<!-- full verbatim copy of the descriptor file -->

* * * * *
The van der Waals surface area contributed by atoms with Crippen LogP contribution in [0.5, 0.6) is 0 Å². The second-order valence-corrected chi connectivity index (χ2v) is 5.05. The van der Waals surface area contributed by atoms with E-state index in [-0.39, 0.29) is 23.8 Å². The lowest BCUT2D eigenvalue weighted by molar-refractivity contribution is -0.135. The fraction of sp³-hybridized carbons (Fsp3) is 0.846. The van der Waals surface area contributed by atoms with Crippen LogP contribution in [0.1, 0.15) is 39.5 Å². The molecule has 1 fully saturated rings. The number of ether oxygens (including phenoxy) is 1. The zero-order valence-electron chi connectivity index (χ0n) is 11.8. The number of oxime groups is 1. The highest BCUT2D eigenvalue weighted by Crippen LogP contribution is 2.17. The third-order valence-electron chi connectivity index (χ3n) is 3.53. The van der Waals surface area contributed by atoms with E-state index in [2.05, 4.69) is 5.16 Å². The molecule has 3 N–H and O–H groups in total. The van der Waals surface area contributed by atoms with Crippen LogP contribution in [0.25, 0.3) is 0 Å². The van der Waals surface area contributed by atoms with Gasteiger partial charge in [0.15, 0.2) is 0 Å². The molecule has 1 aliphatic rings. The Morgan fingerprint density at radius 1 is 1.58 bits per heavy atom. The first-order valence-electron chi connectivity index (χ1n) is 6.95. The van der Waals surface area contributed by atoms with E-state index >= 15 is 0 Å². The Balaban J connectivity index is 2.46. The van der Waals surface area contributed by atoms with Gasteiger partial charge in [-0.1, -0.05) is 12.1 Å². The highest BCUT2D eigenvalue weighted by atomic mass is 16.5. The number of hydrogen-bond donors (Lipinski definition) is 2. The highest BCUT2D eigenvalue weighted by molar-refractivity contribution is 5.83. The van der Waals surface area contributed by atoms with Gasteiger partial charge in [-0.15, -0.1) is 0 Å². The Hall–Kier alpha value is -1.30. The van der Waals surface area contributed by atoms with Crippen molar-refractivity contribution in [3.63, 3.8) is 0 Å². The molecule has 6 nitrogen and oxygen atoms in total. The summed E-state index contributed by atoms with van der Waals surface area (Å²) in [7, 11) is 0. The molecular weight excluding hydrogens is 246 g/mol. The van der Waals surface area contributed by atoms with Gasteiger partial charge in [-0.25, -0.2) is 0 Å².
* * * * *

The van der Waals surface area contributed by atoms with Crippen LogP contribution in [0.5, 0.6) is 0 Å². The second-order valence-corrected chi connectivity index (χ2v) is 5.05. The van der Waals surface area contributed by atoms with E-state index in [-0.39, 0.29) is 23.8 Å². The lowest BCUT2D eigenvalue weighted by molar-refractivity contribution is -0.135. The fraction of sp³-hybridized carbons (Fsp3) is 0.846. The van der Waals surface area contributed by atoms with Crippen LogP contribution in [0.1, 0.15) is 39.5 Å². The molecule has 1 fully saturated rings. The number of ether oxygens (including phenoxy) is 1. The zero-order valence-electron chi connectivity index (χ0n) is 11.8. The number of oxime groups is 1. The highest BCUT2D eigenvalue weighted by Crippen LogP contribution is 2.17. The third-order valence-electron chi connectivity index (χ3n) is 3.53. The van der Waals surface area contributed by atoms with E-state index in [2.05, 4.69) is 5.16 Å². The molecule has 3 N–H and O–H groups in total. The van der Waals surface area contributed by atoms with Crippen LogP contribution in [0.25, 0.3) is 0 Å². The van der Waals surface area contributed by atoms with Gasteiger partial charge in [0.15, 0.2) is 0 Å². The molecule has 1 aliphatic rings. The Morgan fingerprint density at radius 1 is 1.58 bits per heavy atom. The first-order valence-electron chi connectivity index (χ1n) is 6.95. The van der Waals surface area contributed by atoms with E-state index >= 15 is 0 Å². The Balaban J connectivity index is 2.46. The van der Waals surface area contributed by atoms with Gasteiger partial charge in [-0.1, -0.05) is 12.1 Å². The highest BCUT2D eigenvalue weighted by atomic mass is 16.5. The number of hydrogen-bond donors (Lipinski definition) is 2. The highest BCUT2D eigenvalue weighted by molar-refractivity contribution is 5.83. The van der Waals surface area contributed by atoms with Gasteiger partial charge in [-0.15, -0.1) is 0 Å². The Hall–Kier alpha value is -1.30. The van der Waals surface area contributed by atoms with Crippen molar-refractivity contribution in [3.63, 3.8) is 0 Å². The molecule has 6 nitrogen and oxygen atoms in total. The summed E-state index contributed by atoms with van der Waals surface area (Å²) in [7, 11) is 0. The molecular weight excluding hydrogens is 246 g/mol. The van der Waals surface area contributed by atoms with Gasteiger partial charge in [-0.25, -0.2) is 0 Å².